If you were born right now, this instant, at you’re present age without any knowledge about how women used to be treated, the assumption could be made that men and women are basically equal. Yes, men are a little stronger physically, but overall the two sexes are both equal. Things weren’t always so picturesque, though. Since people first settled here, on what is now the United States of America, women were thought of as inferior. Ever so slowly though, the men’s view on women began to change. The change started in the 1920’s but it was going slowly and needed a catalyst. World War II was that catalyst. So much so that women ended up participating in the rise of the United States to a global power.
In the late 19th century and early 20th century, mostly in the U.S. women were thought of as inferior. Men did anything they possibly could to prevent women from entering certain parts of the industry, backing up their actions with “Men are stronger than women”. The majority of fighter planes were built by men and it was also men who worked in most of the factories that produced cars and other transportation vehicles, thus implying that technology was a man’s job. Women were relegated to being seamstresses, some were secretaries, nurse, phone operators, and the majority were house wives.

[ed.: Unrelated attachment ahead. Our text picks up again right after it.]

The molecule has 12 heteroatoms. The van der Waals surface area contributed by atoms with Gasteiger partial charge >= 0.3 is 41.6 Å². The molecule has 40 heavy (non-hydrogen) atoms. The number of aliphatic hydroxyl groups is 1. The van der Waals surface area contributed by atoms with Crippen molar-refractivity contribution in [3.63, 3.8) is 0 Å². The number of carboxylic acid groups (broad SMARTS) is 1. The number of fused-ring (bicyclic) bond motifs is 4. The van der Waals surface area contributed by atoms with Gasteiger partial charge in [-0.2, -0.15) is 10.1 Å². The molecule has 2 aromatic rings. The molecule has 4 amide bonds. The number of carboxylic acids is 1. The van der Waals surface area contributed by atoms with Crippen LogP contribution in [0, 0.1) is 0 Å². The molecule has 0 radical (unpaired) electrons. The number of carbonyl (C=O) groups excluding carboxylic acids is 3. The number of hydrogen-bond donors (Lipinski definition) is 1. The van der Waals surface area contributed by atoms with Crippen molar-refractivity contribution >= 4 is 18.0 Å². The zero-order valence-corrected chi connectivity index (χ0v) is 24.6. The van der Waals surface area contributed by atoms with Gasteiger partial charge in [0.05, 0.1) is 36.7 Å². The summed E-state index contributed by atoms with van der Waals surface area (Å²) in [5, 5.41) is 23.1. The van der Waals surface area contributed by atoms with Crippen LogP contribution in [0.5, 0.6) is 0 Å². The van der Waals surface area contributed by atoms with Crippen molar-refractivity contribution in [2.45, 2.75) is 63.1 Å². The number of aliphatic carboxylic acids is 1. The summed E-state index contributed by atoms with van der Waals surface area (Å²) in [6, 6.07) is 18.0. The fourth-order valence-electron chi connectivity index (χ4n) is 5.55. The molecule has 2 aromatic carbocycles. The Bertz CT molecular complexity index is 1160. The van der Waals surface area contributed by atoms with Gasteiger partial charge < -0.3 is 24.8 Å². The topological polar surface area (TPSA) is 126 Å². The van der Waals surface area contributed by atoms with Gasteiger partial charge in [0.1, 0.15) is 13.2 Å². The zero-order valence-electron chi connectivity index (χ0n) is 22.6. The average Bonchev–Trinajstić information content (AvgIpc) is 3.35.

The misnomer that very few women had jobs back in the 30’s and 40’s, is not true. In fact, the majority of women had jobs. Even during the Great Depression, almost all women leaving school looked for jobs, and eventually found one. Of the women born in 1915, 91% had a job by 1938, which was relatively good compared to the 96% of men in the work force. Most women, however, quit their jobs after getting married so by 1939, there were millions of housewives with a variety of job experience. The untapped resource of high school and college women made for potential recruits for the wartime labor force (Campbell, p.73).
December 7th, 1941 had came and gone, with the U.S. naval fleet being seriously damaged at Pearl Harbor by a series of air and submarine attacks by the Japanese. This move gave the Japanese temporary naval supremacy at the expense of a large portion of the U.S. fleet. With that, President Roosevelt, who had been avoiding entering the War, declared war on Japan and then eventually entering in the war against Germany (Hayes, p.659). As a result of this declaration, a military conscription was put into effect as the first step to the allocation of soldiers. Thus where there were men in jobs before, there was nobody and with that women flowed into factories and offices, taking over jobs previously thought that only men could do (Palmer, Colton, p.719).
“May 22, 1942, will surely go down on the record,” predicted the Christian Science Monitor. “It was the day that women joined up with the army...” It was obvious; the U.S. needed a larger...